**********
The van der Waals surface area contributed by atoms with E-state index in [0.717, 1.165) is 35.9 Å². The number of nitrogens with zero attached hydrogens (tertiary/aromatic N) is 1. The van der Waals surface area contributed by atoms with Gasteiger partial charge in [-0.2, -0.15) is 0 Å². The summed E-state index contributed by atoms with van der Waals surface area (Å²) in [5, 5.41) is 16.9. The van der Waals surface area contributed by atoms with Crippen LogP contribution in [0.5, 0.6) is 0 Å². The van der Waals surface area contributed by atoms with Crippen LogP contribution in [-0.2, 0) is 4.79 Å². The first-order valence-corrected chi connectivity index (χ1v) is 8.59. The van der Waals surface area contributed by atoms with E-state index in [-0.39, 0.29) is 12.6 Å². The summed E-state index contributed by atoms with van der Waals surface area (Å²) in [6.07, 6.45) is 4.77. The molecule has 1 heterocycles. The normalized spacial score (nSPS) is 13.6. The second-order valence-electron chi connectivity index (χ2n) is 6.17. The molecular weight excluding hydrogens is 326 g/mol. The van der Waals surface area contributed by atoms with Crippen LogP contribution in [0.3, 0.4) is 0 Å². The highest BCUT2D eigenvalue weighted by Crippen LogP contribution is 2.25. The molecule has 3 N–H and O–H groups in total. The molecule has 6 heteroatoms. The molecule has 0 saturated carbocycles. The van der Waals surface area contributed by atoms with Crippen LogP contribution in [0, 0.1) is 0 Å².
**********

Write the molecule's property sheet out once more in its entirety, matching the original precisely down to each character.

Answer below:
The van der Waals surface area contributed by atoms with E-state index in [0.717, 1.165) is 35.9 Å². The number of nitrogens with zero attached hydrogens (tertiary/aromatic N) is 1. The van der Waals surface area contributed by atoms with Gasteiger partial charge in [-0.2, -0.15) is 0 Å². The summed E-state index contributed by atoms with van der Waals surface area (Å²) in [5, 5.41) is 16.9. The van der Waals surface area contributed by atoms with Crippen LogP contribution in [0.5, 0.6) is 0 Å². The van der Waals surface area contributed by atoms with Crippen LogP contribution in [-0.2, 0) is 4.79 Å². The first-order valence-corrected chi connectivity index (χ1v) is 8.59. The van der Waals surface area contributed by atoms with E-state index in [-0.39, 0.29) is 12.6 Å². The summed E-state index contributed by atoms with van der Waals surface area (Å²) in [6.07, 6.45) is 4.77. The molecule has 1 heterocycles. The normalized spacial score (nSPS) is 13.6. The second-order valence-electron chi connectivity index (χ2n) is 6.17. The molecular weight excluding hydrogens is 326 g/mol. The van der Waals surface area contributed by atoms with Crippen LogP contribution in [0.3, 0.4) is 0 Å². The highest BCUT2D eigenvalue weighted by Crippen LogP contribution is 2.25. The molecule has 3 N–H and O–H groups in total. The molecule has 6 heteroatoms. The molecule has 0 saturated carbocycles. The van der Waals surface area contributed by atoms with Crippen LogP contribution in [0, 0.1) is 0 Å².